Since Léon Dion died last Wednesday in the pool at his home in the Quebec City suburb of Sillery, many who knew this vigorous and influential man of ideas, and the many more who knew of him, have drawn a parallel between his own life and the life of modern Quebec itself.
The parallel is by no means forced or spurious. By the time of his accidental drowning at the age of 74, Dion was no longer a driving force behind Quebec’s social, linguistic and political movement. But for more than 40 years, he focused his considerable intellectual powers on the same big question that preoccupied Canada and the entity of Quebec: what kind of country should this be and how should Quebec fit into it?
His own answers, like Quebec’s, were loud, insistent, elaborately studied but variable, often contradictory and ultimately ambiguous.
They took root in his native province, but fell on stony ground in the rest of Canada. That did not stop him.
From his chair as head of Laval University’s political science department and as codirector of the Canadian Journal of Political Science, Dion poured out his views publicly in books, articles and lectures, and privately to prime ministers, premiers, ministers and anyone who asked.
Dion, chief intellectual usher of Quebec’s Quiet Revolution, an enlightened and enlightening teacher who took on the real world outside the academy, called himself a federalist to the end. But like so many Quebecers, he was torn between Quebec and Canada, indecisive, irresolute, never giving an unconditional yes or no, a Hamlet forever posing the existential question. He voted Yes in the 1980 Quebec referendum on sovereignty-association, No in the referendum on the Charlottetown constitutional accord, No in the 1995 Quebec referendum on sovereignty.
Dion himself acknowledged that he was “a bit mixed up at times,” but his lifelong position was consistent: that Canada is possible, and that Quebec is better off inside than outside. That is also the basic position of his son, Stéphane, who is Canada’s minister of intergovernmental affairs. But Stéphane is not the loose federalist his father was. The elder Dion favored asymmetrical federalism, with a deeply reformed constitution ceding powers to the provinces, recognizing the distinctiveness of Quebec, and resting on
James Stewart, a newspaper columnist and editorialist on Quebec affairs for 30 years, is a Montreal writer.
the concept that Canada is two nations living together in a loose union.
That concept, basically adopted by the Quebec Liberal Party, and in some degree by federal political parties and some provinces, in fact seems no closer to achievement now than it did in the 1960s, when the federal Laurendeau-Dunton Commission on Bilingualism and Biculturalism, of which Léon Dion was a research director, failed to reach agreement on the key issue of Quebec’s place in a renewed federation.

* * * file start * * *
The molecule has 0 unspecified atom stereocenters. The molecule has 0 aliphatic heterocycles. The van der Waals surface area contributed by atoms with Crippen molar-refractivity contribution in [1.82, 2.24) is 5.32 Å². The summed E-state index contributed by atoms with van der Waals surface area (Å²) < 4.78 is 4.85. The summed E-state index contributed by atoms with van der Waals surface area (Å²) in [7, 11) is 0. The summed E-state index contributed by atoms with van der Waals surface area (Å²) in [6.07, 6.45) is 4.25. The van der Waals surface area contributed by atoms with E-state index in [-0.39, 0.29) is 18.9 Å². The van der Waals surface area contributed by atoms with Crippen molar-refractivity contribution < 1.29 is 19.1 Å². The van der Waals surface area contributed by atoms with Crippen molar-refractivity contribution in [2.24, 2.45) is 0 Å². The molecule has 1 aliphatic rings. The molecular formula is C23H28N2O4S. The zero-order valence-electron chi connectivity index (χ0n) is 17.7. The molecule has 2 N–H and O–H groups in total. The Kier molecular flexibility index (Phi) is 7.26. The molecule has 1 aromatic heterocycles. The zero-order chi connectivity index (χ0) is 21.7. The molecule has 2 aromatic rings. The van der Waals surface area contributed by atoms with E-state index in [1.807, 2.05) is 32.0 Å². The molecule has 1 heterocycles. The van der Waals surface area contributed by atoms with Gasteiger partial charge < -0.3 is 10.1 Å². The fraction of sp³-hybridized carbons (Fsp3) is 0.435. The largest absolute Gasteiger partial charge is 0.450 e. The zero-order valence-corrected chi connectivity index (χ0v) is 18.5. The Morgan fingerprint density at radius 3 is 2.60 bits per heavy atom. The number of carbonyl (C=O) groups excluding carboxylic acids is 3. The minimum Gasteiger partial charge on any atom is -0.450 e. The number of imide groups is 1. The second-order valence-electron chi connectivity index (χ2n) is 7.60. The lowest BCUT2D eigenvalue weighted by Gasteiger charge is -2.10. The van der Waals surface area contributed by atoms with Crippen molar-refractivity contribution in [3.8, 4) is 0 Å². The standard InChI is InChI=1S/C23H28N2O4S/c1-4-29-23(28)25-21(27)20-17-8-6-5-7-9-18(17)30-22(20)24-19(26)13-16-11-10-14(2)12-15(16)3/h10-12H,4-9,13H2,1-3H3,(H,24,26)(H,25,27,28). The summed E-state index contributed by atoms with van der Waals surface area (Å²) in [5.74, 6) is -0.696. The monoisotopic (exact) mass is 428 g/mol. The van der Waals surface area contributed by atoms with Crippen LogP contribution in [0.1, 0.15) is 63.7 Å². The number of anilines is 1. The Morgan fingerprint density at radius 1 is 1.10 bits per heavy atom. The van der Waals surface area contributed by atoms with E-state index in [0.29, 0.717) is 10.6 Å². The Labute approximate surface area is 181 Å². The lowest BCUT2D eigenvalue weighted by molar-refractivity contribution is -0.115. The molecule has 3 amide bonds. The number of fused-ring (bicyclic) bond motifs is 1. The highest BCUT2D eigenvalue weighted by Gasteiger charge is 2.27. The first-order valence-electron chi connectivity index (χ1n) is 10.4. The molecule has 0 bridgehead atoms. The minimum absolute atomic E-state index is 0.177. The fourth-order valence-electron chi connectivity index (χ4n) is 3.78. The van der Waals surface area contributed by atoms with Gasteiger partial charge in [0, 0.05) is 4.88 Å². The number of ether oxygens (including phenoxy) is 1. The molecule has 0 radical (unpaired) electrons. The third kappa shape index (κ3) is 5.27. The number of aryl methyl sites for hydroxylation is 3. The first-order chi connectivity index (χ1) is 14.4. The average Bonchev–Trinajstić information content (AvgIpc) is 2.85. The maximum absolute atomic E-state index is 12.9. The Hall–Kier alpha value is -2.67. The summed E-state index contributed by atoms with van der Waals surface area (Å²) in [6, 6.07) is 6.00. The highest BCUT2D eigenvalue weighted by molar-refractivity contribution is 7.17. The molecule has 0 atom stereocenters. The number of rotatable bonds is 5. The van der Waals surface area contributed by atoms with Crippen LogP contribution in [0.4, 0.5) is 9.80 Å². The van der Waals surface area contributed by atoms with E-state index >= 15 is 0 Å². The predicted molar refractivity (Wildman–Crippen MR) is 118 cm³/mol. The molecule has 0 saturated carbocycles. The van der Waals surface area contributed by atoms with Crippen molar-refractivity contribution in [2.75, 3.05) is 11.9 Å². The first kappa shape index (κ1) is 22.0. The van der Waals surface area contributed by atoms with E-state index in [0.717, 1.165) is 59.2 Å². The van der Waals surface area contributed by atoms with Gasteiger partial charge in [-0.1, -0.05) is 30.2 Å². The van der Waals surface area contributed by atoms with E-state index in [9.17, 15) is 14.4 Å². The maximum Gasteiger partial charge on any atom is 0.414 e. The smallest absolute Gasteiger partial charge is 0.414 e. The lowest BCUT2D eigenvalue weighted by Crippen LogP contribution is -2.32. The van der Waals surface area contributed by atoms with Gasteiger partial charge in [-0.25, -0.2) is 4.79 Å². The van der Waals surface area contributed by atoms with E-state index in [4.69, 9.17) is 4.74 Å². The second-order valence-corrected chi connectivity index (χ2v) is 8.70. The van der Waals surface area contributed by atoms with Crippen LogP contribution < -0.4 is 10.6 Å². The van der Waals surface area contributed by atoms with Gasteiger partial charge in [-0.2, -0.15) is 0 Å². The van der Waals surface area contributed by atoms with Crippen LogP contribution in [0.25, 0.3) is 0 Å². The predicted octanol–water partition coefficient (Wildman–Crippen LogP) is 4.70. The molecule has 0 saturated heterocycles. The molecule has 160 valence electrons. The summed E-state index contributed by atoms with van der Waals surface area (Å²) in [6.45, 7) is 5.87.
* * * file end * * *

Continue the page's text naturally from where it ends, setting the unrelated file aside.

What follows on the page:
Dion, like many Quebecers, was affronted by the 1982 constitutional agreement, when Prime Minister Trudeau and the provincial premiers, over the objections of the Quebec national assembly, patriated the Constitution and adopted a charter of rights that restricted the powers of the federal and provincial legislatures. He became a powerful influence on Quebec liberal leaders, Claude Ryan and later Robert Bourassa, advocating significant constitutional reform with special status for Quebec.
Léon Dion had an allegiance to Quebec, his homeland, and Canada, his country
Dion was hot and cold by turns on the Meech Lake constitutional agreement. But when it failed, he offered his infamous “knife at the throat” strategy: “English Canada will only yield—and even this is not assured—if there is a knife at its throat.” The Bourassa government and the Quebec Liberals actually tried that, threatening a referendum on sovereignty unless English Canada came up with a satisfactory reform. The result was the slapstick Charlottetown accord, roundly defeated in a referendum.
By that time, Dion was describing himself as a “tired federalist.” Semi-retired at his home in Sillery where he and his wife, Denyse, had raised five children, he said he felt increasingly isolated in his dual allegiance to Quebec, his homeland, and Canada, his country. The isolation of the man and his ideas was real. The new PQ government, naturally, was not much interested in consulting anyone but confirmed separatists. The federal government and the rest of Canada were not much interested in renewing constitutional debate or talking of special status.
So Léon Dion never saw the Canada he worked towards all his life. Instead, he saw a hardening of attitudes in English Canada and his own Quebec society congealing into a bitter dualism of federalists and secessionists. “It would be a lot easier for me to say I’m an indépendantiste,” he said a few years ago. “But I’m not, and since I can’t say I’m for federalism as it is, I have to find a new formula.” Death found him before he discovered the formula. But as long as there are people around willing to look as hard as Léon Dion did, the formula may yet be discovered.
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